The drought that has devastated Russia's wheat harvest has brought misery to thousands, but the sharp rise in prices has meant bumper returns for investors in the agriculture sector. Nick Sudbury reports
The worst drought in Russia for a century looks like it could reduce the country’s massive grain crop by around a quarter. In order to conserve local supplies, the Russian government has put in place an export ban that will run until the end of the year.
Russia is a major exporter of grain and the disruption to the world’s supply has had a sharp impact on prices. US wheat futures are up more than 80% since mid-June, the fastest rally in nearly 40 years. Other crops including barley, corn and rapeseed have also jumped higher.
The main beneficiaries of all this have been investors in the agriculture sector. In the last three months many of these products have recorded high double-digit returns that have more than made up for a relatively slow start to the year.
The top performing ETF in the sector over the last 12 months was the US-listed Market Vectors Agribusiness fund, with a return of 26.43%. It also has an impressive longer term track record with a three-year gain of 44.66%.
The Market Vectors ETF tracks the DAX Global Agribusiness index, which measures the performance of companies from across the world that derive at least 50% of their revenue from agriculture. It currently has 44 holdings with some of the best known being Monsanto, Potash Corp and Del Monte Foods.
Another ETF with a strong one-year record is the PowerShares Global Agriculture fund, which is listed in both the US and Switzerland. This tracks a similar equity-based index of agriculture stocks.
Tim Mitchell, head of specialist funds at Invesco Perpetual, the parent company of PowerShares, says anything that invests in equities is affected by a lot of different factors and does not represent a pure commodity play.
“Corporates tend to borrow which means they provide something of a geared exposure to the underlying commodities. Their share prices can also be affected by bid premiums as we have seen recently with Potash Corp.”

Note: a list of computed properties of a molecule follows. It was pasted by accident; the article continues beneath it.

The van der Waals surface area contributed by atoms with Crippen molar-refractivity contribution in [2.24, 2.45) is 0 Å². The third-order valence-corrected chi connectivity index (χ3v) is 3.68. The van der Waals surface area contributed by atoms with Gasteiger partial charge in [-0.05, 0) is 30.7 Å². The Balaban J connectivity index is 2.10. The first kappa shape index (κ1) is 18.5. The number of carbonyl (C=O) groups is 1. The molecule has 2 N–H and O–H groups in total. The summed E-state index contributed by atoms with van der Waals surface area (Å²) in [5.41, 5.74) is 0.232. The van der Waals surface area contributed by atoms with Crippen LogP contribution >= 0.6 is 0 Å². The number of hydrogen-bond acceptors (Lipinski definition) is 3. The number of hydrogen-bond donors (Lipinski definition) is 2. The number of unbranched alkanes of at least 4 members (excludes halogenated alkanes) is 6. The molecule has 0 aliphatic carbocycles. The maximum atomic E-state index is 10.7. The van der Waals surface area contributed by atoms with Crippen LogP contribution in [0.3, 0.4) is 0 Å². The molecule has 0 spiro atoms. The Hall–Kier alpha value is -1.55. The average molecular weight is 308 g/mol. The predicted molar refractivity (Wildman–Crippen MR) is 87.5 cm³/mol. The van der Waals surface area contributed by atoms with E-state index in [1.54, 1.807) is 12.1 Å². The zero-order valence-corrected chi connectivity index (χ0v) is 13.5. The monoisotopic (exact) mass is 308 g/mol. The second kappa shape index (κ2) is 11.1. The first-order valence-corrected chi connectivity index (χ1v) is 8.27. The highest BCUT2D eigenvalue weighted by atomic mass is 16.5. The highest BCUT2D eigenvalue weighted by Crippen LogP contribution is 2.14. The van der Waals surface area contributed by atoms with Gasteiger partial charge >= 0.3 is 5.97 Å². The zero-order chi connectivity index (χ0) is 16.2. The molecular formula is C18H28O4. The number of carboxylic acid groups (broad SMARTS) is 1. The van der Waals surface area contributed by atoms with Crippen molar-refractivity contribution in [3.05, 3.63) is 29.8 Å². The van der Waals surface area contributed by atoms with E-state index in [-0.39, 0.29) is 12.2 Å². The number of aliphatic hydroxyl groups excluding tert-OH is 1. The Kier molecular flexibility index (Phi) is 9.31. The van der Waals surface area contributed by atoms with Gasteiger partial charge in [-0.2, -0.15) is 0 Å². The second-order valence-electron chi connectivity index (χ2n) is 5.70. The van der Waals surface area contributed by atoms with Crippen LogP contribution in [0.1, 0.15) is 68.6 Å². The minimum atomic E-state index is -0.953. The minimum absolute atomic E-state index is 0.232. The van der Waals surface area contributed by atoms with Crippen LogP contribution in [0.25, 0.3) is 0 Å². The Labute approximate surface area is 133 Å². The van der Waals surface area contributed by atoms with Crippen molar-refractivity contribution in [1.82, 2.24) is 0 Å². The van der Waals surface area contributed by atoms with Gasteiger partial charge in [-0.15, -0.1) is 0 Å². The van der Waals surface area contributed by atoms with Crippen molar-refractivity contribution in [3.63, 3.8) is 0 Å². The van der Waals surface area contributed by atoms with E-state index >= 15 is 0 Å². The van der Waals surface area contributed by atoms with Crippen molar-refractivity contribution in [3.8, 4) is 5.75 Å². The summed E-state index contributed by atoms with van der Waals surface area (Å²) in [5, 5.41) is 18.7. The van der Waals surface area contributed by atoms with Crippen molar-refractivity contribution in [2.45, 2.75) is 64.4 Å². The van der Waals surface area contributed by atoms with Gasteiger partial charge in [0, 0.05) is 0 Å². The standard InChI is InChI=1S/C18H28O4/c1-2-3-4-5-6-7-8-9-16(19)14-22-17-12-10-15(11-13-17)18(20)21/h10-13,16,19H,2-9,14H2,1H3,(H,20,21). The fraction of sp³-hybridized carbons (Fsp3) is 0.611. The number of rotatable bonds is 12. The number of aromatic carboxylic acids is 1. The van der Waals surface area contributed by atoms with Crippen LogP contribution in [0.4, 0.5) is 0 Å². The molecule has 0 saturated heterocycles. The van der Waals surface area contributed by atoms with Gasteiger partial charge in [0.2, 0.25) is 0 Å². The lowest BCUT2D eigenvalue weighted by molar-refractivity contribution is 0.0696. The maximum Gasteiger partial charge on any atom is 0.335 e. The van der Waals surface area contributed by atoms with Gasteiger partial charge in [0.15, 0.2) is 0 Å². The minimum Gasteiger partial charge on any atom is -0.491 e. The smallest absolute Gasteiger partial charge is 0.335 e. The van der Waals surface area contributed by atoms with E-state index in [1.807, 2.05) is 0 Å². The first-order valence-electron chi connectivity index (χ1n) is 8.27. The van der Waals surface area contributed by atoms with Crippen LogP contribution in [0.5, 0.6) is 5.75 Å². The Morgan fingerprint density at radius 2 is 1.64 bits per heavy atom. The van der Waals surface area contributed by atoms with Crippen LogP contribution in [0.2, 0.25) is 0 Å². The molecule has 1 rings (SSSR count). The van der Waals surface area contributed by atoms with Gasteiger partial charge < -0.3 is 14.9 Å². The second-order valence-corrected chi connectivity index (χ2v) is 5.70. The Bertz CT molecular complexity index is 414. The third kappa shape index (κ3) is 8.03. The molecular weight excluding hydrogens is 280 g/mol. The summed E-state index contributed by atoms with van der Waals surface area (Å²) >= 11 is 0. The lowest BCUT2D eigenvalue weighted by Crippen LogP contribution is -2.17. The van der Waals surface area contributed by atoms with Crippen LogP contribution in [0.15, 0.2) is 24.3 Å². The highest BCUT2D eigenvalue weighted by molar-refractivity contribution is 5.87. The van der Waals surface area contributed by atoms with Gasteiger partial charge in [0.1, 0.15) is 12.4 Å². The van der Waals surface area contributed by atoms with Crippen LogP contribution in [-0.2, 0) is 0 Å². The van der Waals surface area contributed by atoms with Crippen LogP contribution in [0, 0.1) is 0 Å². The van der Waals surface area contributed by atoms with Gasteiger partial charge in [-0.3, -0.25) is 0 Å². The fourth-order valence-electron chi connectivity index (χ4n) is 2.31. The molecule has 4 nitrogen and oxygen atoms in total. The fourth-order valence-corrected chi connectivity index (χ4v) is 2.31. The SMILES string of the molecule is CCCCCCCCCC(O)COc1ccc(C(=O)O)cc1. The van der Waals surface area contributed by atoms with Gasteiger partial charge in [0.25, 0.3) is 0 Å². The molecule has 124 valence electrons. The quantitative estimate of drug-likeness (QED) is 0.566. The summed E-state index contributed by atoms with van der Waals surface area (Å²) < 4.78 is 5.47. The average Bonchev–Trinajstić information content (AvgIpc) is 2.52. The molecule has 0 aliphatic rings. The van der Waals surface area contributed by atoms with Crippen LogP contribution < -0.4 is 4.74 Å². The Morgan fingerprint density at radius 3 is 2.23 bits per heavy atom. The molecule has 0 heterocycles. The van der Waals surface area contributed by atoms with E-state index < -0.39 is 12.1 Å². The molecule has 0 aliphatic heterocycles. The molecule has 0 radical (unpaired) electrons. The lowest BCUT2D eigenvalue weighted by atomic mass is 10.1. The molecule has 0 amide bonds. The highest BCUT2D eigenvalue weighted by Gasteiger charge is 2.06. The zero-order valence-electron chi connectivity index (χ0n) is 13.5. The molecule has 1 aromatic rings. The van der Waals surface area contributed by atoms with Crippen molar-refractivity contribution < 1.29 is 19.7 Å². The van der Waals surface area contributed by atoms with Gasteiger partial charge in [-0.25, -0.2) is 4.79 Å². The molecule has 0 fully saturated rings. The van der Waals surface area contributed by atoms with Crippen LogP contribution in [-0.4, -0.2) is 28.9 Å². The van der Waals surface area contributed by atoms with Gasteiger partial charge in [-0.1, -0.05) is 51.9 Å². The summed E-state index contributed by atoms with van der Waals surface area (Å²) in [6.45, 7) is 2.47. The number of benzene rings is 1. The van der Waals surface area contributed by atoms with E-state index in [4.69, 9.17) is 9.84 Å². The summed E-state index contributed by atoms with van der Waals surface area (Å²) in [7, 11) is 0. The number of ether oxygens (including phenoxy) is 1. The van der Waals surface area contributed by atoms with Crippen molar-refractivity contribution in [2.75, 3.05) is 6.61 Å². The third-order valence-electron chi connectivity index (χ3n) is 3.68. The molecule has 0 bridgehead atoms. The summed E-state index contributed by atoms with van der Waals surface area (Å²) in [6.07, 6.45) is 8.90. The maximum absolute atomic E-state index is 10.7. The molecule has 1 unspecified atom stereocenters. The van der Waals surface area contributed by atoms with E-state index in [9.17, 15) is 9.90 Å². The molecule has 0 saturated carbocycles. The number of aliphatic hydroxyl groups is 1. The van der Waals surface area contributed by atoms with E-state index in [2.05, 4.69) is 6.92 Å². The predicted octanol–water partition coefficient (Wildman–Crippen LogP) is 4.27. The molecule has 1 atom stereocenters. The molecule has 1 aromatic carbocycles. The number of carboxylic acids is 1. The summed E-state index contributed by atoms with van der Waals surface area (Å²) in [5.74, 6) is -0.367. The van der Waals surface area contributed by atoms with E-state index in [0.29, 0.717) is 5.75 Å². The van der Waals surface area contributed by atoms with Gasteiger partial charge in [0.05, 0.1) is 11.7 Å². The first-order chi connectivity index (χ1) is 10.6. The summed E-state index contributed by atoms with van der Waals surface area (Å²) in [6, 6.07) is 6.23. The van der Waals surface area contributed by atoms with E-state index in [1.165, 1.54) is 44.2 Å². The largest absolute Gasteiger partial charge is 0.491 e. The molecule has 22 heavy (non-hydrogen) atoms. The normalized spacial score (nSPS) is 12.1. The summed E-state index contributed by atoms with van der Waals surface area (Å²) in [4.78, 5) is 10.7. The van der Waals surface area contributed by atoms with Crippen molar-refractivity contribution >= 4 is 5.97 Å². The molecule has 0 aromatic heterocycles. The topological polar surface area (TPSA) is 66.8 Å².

Diversified commodity exposure
Many of the products in the agriculture sector are structured as exchange-traded commodities (ETCs), the majority of which are issued by ETF Securities. Their top performer last year was the ETFS Leveraged Agri DJ-UBSCI ETC, which aims to produce a daily return of double the movement in the underlying index. The London-listed, dollar denominated version was up 28.18%, which was slightly ahead of the euro-based equivalent that trades in Germany.
The DJ-UBS Agriculture Sub-index underlying these ETCs provides exposure to a number of different commodity futures contracts. At present the largest weightings are: soybeans at 24.6%, corn at 23.6% and wheat at 18.3%. The balance is made up of coffee, soybean oil, cotton and sugar.
Apart from the strong returns, another good reason for investing in agriculture is the diversifying effect it has on a portfolio. According to Barclays, the Dow Jones-UBS Agriculture Sub-index has a correlation of just 0.33 with the S&P 500 and 0.24 with a representative bond index.
Pure commodity play
ETF Securities also has a whole range of single commodity ETCs. These ETC returns can experience a greater degree of volatility than investing in a more diversified range of commodities, but they can also have more upside potential. ETFS Cotton for example has risen almost 42% in the last 12 months partly in response to the disruption in supply caused by floods in Pakistan.